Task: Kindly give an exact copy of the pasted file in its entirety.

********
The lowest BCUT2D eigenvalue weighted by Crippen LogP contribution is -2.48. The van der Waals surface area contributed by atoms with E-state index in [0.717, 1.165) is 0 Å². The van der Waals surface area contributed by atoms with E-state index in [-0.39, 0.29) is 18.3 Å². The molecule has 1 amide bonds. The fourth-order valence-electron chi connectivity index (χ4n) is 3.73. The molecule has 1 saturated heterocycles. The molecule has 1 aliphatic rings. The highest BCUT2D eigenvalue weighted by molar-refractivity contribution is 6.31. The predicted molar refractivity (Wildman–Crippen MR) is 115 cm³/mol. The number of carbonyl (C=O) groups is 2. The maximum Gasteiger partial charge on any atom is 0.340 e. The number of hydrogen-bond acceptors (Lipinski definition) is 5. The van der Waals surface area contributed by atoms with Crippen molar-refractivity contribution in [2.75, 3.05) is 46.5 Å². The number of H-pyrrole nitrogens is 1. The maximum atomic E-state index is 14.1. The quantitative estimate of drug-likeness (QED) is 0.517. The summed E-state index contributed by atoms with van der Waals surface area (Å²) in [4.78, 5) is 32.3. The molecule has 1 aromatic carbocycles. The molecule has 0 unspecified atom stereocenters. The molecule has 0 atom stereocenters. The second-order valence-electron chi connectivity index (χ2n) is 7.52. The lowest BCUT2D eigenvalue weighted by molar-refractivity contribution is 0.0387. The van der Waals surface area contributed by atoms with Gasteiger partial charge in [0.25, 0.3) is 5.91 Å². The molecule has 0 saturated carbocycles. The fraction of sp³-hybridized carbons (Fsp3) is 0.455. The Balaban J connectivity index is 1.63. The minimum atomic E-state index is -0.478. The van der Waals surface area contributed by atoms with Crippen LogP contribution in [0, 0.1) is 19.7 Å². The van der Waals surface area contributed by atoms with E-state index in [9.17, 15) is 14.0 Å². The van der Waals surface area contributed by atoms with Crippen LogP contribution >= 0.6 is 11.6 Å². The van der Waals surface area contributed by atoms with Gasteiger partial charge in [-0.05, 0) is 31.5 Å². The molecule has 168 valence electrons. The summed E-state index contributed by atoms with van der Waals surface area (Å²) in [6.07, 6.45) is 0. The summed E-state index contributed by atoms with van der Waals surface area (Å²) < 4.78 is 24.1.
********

The lowest BCUT2D eigenvalue weighted by Crippen LogP contribution is -2.48. The van der Waals surface area contributed by atoms with E-state index in [0.717, 1.165) is 0 Å². The van der Waals surface area contributed by atoms with E-state index in [-0.39, 0.29) is 18.3 Å². The molecule has 1 amide bonds. The fourth-order valence-electron chi connectivity index (χ4n) is 3.73. The molecule has 1 saturated heterocycles. The molecule has 1 aliphatic rings. The highest BCUT2D eigenvalue weighted by molar-refractivity contribution is 6.31. The predicted molar refractivity (Wildman–Crippen MR) is 115 cm³/mol. The number of carbonyl (C=O) groups is 2. The maximum Gasteiger partial charge on any atom is 0.340 e. The number of hydrogen-bond acceptors (Lipinski definition) is 5. The van der Waals surface area contributed by atoms with Crippen molar-refractivity contribution in [2.75, 3.05) is 46.5 Å². The number of H-pyrrole nitrogens is 1. The maximum atomic E-state index is 14.1. The quantitative estimate of drug-likeness (QED) is 0.517. The summed E-state index contributed by atoms with van der Waals surface area (Å²) in [4.78, 5) is 32.3. The molecule has 1 aromatic carbocycles. The molecule has 0 unspecified atom stereocenters. The molecule has 0 atom stereocenters. The second-order valence-electron chi connectivity index (χ2n) is 7.52. The lowest BCUT2D eigenvalue weighted by molar-refractivity contribution is 0.0387. The van der Waals surface area contributed by atoms with Gasteiger partial charge in [0.25, 0.3) is 5.91 Å². The molecule has 0 saturated carbocycles. The fraction of sp³-hybridized carbons (Fsp3) is 0.455. The Balaban J connectivity index is 1.63. The minimum atomic E-state index is -0.478. The van der Waals surface area contributed by atoms with Crippen LogP contribution in [0, 0.1) is 19.7 Å². The van der Waals surface area contributed by atoms with E-state index in [9.17, 15) is 14.0 Å². The van der Waals surface area contributed by atoms with Crippen LogP contribution >= 0.6 is 11.6 Å². The van der Waals surface area contributed by atoms with Gasteiger partial charge in [-0.05, 0) is 31.5 Å². The molecule has 168 valence electrons. The summed E-state index contributed by atoms with van der Waals surface area (Å²) in [6.07, 6.45) is 0. The summed E-state index contributed by atoms with van der Waals surface area (Å²) < 4.78 is 24.1.